The hotel doesn’t serve dinner, because it doesn’t need to – you’re in Florence (swing a handbag and you’ll hit an eatery well worth your time and tastebuds). To persevere with palatial surrounds, book a table at Cantinetta Antinori, housed on the ground floor of 15th-century Palazzo Antinori, a very glamorous space, matched by an elegant menu that changes weekly. However, some mainstays include chickpea flatbreads filled with shrimp and calamari, thyme-baked guinea fowl, ragout and warm pear torta. Happily, the Anitnori family also happens to produce wines. Buca Lapi, in the palazzo’s basement, is another winner, and feels like a traditional trattoria, with its painted, arched ceilings. The food follows suit, with old-school, simple yet effective flavours: Tuscan sausage with ricotta cheese, pecorino-stuffed onions and wild boar with polenta. Osteria Antica Casa Torre was a Benedictine nunnery back in the day, and still kind of looks like one, but we’re betting the food has improved vastly. Order the maltagliati (made using chestnut flour in the traditional way) with pumpkin cream, bacon and pecorino; brick-roasted cockerel; and Chianti-style beef and black pepper stew. And, Trattoria Cammillo has enough confidence in its ribollita soup; celery, egg and bottarga salad; and parmesan-truffle fettuccine to not bother glamourising its homey decor – the higgledy-piggledy picture frames may be triggering for OCD sufferers. 

Local cafés

Tuscany has three distinct truffle seasons: spring truffles can be found from January to April, black summer truffles from June to November, and rare white truffles from September to December; so lunch spot Procacci has a near year-long steady stream of the delicacies to fill its severely tempting paninis. These are filled with the likes of scrambled eggs and truffle; ham, mushroom and truffle cream; truffle and foie gras… You get the idea. It also has an oyster bar and serves more main courses with yet more fancy funghi. Café Cibreo is a throwback, with saffron walls, arched ceilings, very low lighting and a glass display case filled with pastries. Get your morning espresso in here or lunch on mackerel tartines, veal kidneys, wood-oven-baked ham and bitter-orange cheesecake.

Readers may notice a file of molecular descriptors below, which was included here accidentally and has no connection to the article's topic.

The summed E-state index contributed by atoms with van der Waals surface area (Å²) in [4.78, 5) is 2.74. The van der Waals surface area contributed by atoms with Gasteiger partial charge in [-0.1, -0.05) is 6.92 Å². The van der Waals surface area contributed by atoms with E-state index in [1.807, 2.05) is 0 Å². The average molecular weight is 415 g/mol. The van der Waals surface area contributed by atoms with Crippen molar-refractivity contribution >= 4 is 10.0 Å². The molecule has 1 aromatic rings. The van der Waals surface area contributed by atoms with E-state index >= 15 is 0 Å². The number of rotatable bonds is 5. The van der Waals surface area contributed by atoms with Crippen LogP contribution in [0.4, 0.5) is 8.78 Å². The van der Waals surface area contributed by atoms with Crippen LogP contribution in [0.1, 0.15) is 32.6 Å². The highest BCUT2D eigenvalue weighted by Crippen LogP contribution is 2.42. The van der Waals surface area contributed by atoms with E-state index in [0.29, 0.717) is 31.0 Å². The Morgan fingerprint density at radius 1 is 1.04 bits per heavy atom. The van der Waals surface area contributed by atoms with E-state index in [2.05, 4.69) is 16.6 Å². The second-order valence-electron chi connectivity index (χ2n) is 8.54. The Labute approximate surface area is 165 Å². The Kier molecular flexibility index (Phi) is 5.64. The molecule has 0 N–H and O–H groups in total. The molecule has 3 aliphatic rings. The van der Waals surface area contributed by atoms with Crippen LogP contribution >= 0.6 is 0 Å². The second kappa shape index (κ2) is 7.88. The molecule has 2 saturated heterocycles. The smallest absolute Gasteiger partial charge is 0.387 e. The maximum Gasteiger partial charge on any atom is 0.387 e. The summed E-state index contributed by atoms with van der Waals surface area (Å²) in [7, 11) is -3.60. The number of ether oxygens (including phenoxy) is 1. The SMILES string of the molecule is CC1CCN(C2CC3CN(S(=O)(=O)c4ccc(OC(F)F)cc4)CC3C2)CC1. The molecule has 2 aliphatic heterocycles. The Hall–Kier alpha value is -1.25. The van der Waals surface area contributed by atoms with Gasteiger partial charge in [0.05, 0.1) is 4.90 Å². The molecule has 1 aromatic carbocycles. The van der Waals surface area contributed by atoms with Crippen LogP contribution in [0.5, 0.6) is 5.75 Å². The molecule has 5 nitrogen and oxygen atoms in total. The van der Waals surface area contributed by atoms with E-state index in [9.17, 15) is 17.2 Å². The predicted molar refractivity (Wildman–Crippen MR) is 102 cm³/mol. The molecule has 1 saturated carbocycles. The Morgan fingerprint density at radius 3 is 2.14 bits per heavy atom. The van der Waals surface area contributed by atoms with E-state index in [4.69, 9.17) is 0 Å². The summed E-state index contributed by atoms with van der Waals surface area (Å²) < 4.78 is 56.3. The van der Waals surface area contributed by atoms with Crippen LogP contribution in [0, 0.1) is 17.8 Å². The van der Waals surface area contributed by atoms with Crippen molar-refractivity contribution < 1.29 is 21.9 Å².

Local bars

Manifattura has a Twenties feel to it and sultry low-lit interiors. The barkeeps work their dark wizardry with all sorts of implements and Italian-made spirits, and the results – most packed with tropical fruits – are refreshing and intoxicating. And, if wine’s your poison, Enoteca Pitti Gola e Cantina, opposite Palazzo Pitti, takes it very seriously. Its list has vintage rarities, and Enomatic machines let you enjoy the finer bottles by the glass. 


Photos Casa G Firenze reviews

Anonymous review

Every hotel featured is visited personally by members of our team, given the Smith seal of approval, and then anonymously reviewed. As soon as our reviewers have returned from this lived-many-lives hotel close to the Duomo and uncrated their ripped alabaster David-a-like and gilded triptych (hey, the antique shops here have some quite incredible finds…), a full account of their blast-in-the-past break will be with you. In the meantime, to whet your wanderlust, here's a quick peek inside Casa G Firenze in…

Good news – we’ve found the G-spot. And, fittingly, it’s located in one of the world’s most romantic cities. In dead-centre Florence, between the Duomo and the Basilica di Santa Maria Novella, boutique bed and breakfast Casa G Firenze has recast an 18th-century palazzo that once housed the Ginori 1735 ceramics dynasty into a hideaway that reflects the city’s old and new. In its current mould, frescoed and beamed ceilings, cathedral-esque arched windows, heirloom furnishings, and porcelains from the family brand consort with contemporary prints and paintings, and mid-century modern pieces, all coloured in the rich hues of city-founding-family crests. It’s delightful and very welcoming – guests can check themselves in, help themselves at the lobby’s Nespresso machine, breakfast in a centuries-old kitchen or amid the hidden courtyard’s exotic plants, clock up chiantis and camparis from the lounge’s honesty bar, then slumber in suites that were once a grand dining hall or ballroom. However, you won’t stay decorously put like one of the mantelpiece’s covetable vases – Florence unfurls from your doorstep, so you’ll be up off your Botticellis and out greedily feasting on art, history and, all the bistecca, truffles and cantuccini you can fit. But, don’t count on an early(ish) night – the honesty bar’s 24 hours, and Casa G is the most swoonsome pottery-related happening since Ghost.  

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Price per night from $226.07